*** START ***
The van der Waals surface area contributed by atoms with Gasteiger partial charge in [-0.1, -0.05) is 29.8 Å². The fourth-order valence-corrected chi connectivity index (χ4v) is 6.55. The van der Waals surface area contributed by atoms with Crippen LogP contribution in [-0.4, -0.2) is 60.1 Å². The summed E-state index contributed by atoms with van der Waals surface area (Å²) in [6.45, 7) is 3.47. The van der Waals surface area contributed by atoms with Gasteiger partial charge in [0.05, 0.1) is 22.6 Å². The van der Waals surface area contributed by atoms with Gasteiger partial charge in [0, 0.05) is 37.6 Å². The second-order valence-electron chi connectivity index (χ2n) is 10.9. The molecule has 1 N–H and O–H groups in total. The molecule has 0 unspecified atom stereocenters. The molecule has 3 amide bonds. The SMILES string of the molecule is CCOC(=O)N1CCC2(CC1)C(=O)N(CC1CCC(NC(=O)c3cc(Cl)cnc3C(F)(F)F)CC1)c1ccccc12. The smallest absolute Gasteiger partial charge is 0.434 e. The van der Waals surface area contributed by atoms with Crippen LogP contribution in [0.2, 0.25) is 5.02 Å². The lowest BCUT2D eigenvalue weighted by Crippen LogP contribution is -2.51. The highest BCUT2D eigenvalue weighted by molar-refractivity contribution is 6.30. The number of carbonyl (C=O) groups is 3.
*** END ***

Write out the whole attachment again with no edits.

The van der Waals surface area contributed by atoms with Gasteiger partial charge in [-0.1, -0.05) is 29.8 Å². The fourth-order valence-corrected chi connectivity index (χ4v) is 6.55. The van der Waals surface area contributed by atoms with Crippen LogP contribution in [-0.4, -0.2) is 60.1 Å². The summed E-state index contributed by atoms with van der Waals surface area (Å²) in [6.45, 7) is 3.47. The van der Waals surface area contributed by atoms with Gasteiger partial charge in [0.05, 0.1) is 22.6 Å². The van der Waals surface area contributed by atoms with Gasteiger partial charge in [0, 0.05) is 37.6 Å². The second-order valence-electron chi connectivity index (χ2n) is 10.9. The molecule has 1 N–H and O–H groups in total. The molecule has 0 unspecified atom stereocenters. The molecule has 3 amide bonds. The SMILES string of the molecule is CCOC(=O)N1CCC2(CC1)C(=O)N(CC1CCC(NC(=O)c3cc(Cl)cnc3C(F)(F)F)CC1)c1ccccc12. The smallest absolute Gasteiger partial charge is 0.434 e. The van der Waals surface area contributed by atoms with Crippen LogP contribution in [0.2, 0.25) is 5.02 Å². The lowest BCUT2D eigenvalue weighted by Crippen LogP contribution is -2.51. The highest BCUT2D eigenvalue weighted by molar-refractivity contribution is 6.30. The number of carbonyl (C=O) groups is 3.